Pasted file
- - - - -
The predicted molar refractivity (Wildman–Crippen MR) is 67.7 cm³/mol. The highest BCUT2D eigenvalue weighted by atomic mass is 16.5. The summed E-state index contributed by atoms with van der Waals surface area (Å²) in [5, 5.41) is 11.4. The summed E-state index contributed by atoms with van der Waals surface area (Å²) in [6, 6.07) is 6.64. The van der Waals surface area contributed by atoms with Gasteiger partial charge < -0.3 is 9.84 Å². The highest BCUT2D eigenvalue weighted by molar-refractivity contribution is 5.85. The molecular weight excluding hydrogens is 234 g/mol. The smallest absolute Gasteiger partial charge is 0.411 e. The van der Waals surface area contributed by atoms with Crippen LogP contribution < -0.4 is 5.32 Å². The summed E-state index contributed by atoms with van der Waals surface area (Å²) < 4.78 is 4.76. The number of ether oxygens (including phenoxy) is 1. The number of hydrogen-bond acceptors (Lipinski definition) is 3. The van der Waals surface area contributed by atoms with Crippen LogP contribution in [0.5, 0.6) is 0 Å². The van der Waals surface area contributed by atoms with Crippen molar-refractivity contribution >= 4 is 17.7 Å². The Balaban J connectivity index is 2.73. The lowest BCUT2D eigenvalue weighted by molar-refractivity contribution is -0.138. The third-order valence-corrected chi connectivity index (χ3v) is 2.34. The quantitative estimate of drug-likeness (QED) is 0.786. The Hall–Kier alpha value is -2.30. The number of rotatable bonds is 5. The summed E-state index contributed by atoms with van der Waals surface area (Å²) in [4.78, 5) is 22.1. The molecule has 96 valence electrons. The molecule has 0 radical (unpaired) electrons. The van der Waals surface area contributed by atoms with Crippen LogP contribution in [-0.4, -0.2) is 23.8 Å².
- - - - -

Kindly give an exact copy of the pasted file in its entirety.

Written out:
The predicted molar refractivity (Wildman–Crippen MR) is 67.7 cm³/mol. The highest BCUT2D eigenvalue weighted by atomic mass is 16.5. The summed E-state index contributed by atoms with van der Waals surface area (Å²) in [5, 5.41) is 11.4. The summed E-state index contributed by atoms with van der Waals surface area (Å²) in [6, 6.07) is 6.64. The van der Waals surface area contributed by atoms with Gasteiger partial charge < -0.3 is 9.84 Å². The highest BCUT2D eigenvalue weighted by molar-refractivity contribution is 5.85. The molecular weight excluding hydrogens is 234 g/mol. The smallest absolute Gasteiger partial charge is 0.411 e. The van der Waals surface area contributed by atoms with Crippen LogP contribution < -0.4 is 5.32 Å². The summed E-state index contributed by atoms with van der Waals surface area (Å²) < 4.78 is 4.76. The number of ether oxygens (including phenoxy) is 1. The number of hydrogen-bond acceptors (Lipinski definition) is 3. The van der Waals surface area contributed by atoms with Crippen LogP contribution in [0.5, 0.6) is 0 Å². The van der Waals surface area contributed by atoms with Crippen molar-refractivity contribution >= 4 is 17.7 Å². The Balaban J connectivity index is 2.73. The lowest BCUT2D eigenvalue weighted by molar-refractivity contribution is -0.138. The third-order valence-corrected chi connectivity index (χ3v) is 2.34. The quantitative estimate of drug-likeness (QED) is 0.786. The Hall–Kier alpha value is -2.30. The number of rotatable bonds is 5. The summed E-state index contributed by atoms with van der Waals surface area (Å²) in [4.78, 5) is 22.1. The molecule has 96 valence electrons. The molecule has 0 radical (unpaired) electrons. The van der Waals surface area contributed by atoms with Crippen LogP contribution in [-0.4, -0.2) is 23.8 Å².